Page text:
Catholic churchgoers in the USA can now make a crypto donation towards their church’s efforts. But where does the Vatican stand on cryptos?
While most religions are thousands of years old and full of outdated nonsense, an Archdiocese (area that the archbishop is responsible for) has shown it is going for modernity when it comes to donations. It has embraced a new asset class by partnering up with Engiven, a crypto donation platform.
The Roman Catholic Archdiocese of Washington, D.C. will use funds raised to grow their ministries and increase their digital stewardship initiatives.
Catholics across the world don’t have uniform views on the moral standpoint of using cryptocurrencies. Other religions, like Islam, have sanctioned the use of some crypto offerings like Islamic coin.
According to the National Catholic Register, the Vatican hasn’t made any comment on the use of crypto. “No sort of official moral assessment or guidance has been issued by any curial office.”
Some commentators say that early investors in cryptos have become ridiculously wealthy. And they did this without working for it. “Billionaires will exchange their artificial, value-inflated currency in exchange for real lands, goods and infrastructure in a poverty-ridden country.” And this, they say, is unjust.
Other Catholics think cryptocurrencies can actually solve a lot of problems for the poor. In Thank God for Bitcoin, author J.M. Bush, says the US’s fiat system “can effectively introduce new currency into the system at its own discretion, manipulating the value of currency and potentially distorting the relationship between the work people have done and the wealth they actually have. As several critics have pointed out, this kind of inflationary monetary policy has the greatest negative impact upon the lower classes, who tend to have more of their wealth tied up in cash, as opposed to more stable assets like land and capital.”
The author first bought bitcoin in 2017. He says crypto “took monetary governance out of the hands of the privileged few, establishing an unchangeable system that bound all participants to play by its rules and adapt to it, rather than bending it to their own will.”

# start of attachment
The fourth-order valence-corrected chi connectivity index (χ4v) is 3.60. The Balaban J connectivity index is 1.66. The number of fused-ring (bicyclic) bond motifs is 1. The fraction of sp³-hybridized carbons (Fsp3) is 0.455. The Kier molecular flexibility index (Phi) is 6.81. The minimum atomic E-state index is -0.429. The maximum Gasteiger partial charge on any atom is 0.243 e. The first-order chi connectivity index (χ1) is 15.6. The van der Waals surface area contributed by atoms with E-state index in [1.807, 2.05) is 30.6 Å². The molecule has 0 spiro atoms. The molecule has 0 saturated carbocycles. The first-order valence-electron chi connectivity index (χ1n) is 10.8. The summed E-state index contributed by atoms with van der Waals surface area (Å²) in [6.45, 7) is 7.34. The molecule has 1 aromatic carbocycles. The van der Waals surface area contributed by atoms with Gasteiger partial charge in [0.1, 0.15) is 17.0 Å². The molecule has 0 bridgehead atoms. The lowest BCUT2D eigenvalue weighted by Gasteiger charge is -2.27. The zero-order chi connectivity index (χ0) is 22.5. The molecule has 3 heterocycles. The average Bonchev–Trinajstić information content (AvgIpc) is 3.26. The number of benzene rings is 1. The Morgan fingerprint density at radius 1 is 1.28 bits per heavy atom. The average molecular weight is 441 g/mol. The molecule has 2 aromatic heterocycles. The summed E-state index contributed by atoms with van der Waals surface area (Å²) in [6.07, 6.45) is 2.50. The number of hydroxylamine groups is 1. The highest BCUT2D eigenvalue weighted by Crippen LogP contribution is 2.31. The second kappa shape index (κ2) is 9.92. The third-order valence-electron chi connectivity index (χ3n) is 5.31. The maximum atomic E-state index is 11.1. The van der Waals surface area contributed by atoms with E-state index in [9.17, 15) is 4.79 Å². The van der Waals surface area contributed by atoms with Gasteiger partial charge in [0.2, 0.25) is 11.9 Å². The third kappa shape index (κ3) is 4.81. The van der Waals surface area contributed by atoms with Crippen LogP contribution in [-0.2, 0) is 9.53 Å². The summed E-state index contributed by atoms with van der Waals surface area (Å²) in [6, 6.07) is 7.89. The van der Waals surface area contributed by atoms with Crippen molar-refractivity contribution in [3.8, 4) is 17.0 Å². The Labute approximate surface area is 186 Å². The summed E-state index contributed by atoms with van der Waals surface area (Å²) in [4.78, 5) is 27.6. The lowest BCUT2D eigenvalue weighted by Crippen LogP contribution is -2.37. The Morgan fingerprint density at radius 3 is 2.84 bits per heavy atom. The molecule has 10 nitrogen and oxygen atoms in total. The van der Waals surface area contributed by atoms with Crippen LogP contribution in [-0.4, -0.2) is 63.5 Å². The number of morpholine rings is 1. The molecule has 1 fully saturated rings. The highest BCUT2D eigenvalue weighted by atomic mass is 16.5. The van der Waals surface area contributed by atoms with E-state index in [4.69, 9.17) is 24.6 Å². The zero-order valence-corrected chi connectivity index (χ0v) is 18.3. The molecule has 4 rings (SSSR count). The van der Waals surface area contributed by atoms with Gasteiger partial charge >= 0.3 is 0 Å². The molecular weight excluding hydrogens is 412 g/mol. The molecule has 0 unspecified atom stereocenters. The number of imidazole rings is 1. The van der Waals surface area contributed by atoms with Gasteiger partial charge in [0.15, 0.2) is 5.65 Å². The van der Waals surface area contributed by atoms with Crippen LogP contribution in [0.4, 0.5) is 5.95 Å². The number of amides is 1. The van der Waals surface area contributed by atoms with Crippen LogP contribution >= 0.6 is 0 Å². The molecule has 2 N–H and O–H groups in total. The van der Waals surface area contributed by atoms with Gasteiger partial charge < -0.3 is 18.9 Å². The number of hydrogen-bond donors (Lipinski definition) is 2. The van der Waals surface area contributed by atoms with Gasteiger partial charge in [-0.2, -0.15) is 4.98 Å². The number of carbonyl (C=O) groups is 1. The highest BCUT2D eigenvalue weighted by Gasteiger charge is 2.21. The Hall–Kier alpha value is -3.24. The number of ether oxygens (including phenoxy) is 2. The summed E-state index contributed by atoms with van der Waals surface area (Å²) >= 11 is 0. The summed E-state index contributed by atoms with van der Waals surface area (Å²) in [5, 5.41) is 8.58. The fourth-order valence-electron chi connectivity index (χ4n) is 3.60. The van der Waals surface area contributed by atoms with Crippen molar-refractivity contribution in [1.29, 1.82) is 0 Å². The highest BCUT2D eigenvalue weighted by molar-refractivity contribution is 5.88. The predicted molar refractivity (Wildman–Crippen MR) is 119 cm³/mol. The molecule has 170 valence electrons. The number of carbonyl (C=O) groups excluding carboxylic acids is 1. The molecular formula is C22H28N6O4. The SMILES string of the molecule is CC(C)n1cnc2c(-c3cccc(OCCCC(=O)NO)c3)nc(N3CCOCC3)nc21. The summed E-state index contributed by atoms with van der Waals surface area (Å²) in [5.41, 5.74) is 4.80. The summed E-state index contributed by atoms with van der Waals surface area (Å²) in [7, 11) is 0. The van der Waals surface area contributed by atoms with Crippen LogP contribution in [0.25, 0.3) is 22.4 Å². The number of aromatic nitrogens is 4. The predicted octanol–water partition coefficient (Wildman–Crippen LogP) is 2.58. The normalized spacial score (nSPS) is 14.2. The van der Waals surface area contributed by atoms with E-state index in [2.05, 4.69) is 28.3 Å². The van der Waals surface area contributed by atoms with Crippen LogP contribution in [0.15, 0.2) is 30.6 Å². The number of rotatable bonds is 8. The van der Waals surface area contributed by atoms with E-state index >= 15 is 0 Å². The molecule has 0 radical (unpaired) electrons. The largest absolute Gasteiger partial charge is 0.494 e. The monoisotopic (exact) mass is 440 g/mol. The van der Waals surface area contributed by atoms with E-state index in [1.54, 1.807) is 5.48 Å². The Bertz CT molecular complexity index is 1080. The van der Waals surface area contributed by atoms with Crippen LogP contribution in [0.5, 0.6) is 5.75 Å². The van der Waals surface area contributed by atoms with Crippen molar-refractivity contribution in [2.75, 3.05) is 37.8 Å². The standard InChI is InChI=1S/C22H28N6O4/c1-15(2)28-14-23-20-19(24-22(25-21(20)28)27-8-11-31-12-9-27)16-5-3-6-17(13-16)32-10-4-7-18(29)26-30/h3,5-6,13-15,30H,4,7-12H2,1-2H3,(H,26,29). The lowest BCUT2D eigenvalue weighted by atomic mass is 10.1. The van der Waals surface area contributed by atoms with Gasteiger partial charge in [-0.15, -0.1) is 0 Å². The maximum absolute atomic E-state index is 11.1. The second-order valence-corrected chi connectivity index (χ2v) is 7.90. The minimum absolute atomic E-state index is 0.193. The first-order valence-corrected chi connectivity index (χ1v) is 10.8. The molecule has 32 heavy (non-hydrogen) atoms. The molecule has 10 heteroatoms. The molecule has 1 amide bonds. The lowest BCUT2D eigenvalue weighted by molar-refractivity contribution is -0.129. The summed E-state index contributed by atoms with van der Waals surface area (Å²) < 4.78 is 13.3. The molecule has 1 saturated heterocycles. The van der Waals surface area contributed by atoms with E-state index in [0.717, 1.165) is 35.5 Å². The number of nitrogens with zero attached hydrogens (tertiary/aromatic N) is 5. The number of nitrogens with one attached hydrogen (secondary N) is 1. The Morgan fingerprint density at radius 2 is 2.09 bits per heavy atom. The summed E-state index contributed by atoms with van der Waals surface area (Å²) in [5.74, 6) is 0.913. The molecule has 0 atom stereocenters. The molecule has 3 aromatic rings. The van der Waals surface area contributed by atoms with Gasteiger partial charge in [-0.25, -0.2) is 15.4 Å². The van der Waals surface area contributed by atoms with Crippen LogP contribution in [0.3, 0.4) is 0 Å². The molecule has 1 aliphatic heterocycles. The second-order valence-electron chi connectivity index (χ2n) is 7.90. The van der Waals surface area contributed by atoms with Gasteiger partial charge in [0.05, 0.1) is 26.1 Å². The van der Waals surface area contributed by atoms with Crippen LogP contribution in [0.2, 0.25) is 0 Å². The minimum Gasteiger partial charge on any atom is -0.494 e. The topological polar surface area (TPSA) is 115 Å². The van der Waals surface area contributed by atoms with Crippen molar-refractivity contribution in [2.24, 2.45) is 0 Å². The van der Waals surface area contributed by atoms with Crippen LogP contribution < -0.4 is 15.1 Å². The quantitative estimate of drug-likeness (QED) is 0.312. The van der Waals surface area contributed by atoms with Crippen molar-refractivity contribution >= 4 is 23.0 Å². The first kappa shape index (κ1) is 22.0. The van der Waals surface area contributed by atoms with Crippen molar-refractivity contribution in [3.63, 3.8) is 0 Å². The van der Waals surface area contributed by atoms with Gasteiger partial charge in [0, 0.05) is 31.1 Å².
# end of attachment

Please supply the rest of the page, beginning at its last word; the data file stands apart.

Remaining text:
Vatican’s Art and NFTs
All the while, the Vatican isn’t a stranger to all things Web3. In fact, the Vatican’s art will soon sit inside the Metaverse as an NFT gallery. VR company Sensorium is building the metaverse with Humanity2-0.org. It will have art works by Van Gogh, Michelangelo, Picasso, Gauguin, and Raphael, among others.
Catholic Donations in Crypto to Go Ahead
Joseph Gillmer is the Executive Director of Development in the Archdiocese of Washington. “The Roman Catholic Archdiocese of Washington, D.C. seeks to leverage technology to engage parishioners in new and exciting ways, making it easier for the faithful to fulfill the mission of the Church to spread the light of the Gospel of Jesus Christ to the world. Engiven is helping us to fulfill the mission of the Church by providing an advanced, yet easy to use, cryptocurrency donation platform with the flexibility for the faithful to support more than 300 parishes, schools, and ministries in the greater Washington, D.C. region.”
On the platform, the Church offers a buffet of things that the faithful can donate to – a “menu of ministries.” Included are initiatives like the Community Food Security Program.
James Lawrence is Engiven’s CEO. “The Engiven platform was designed to enable enterprise-wide crypto-giving solutions for this exact type of implementation…”
Engiven say their technologies “equip ministries and nonprofit organizations to securely accept and liquidate cryptocurrency donations while eliminating the complexity and risk associated with cryptocurrency transactions.”
So where exactly does the Vatican stand on cryptos? Nowhere, yet.
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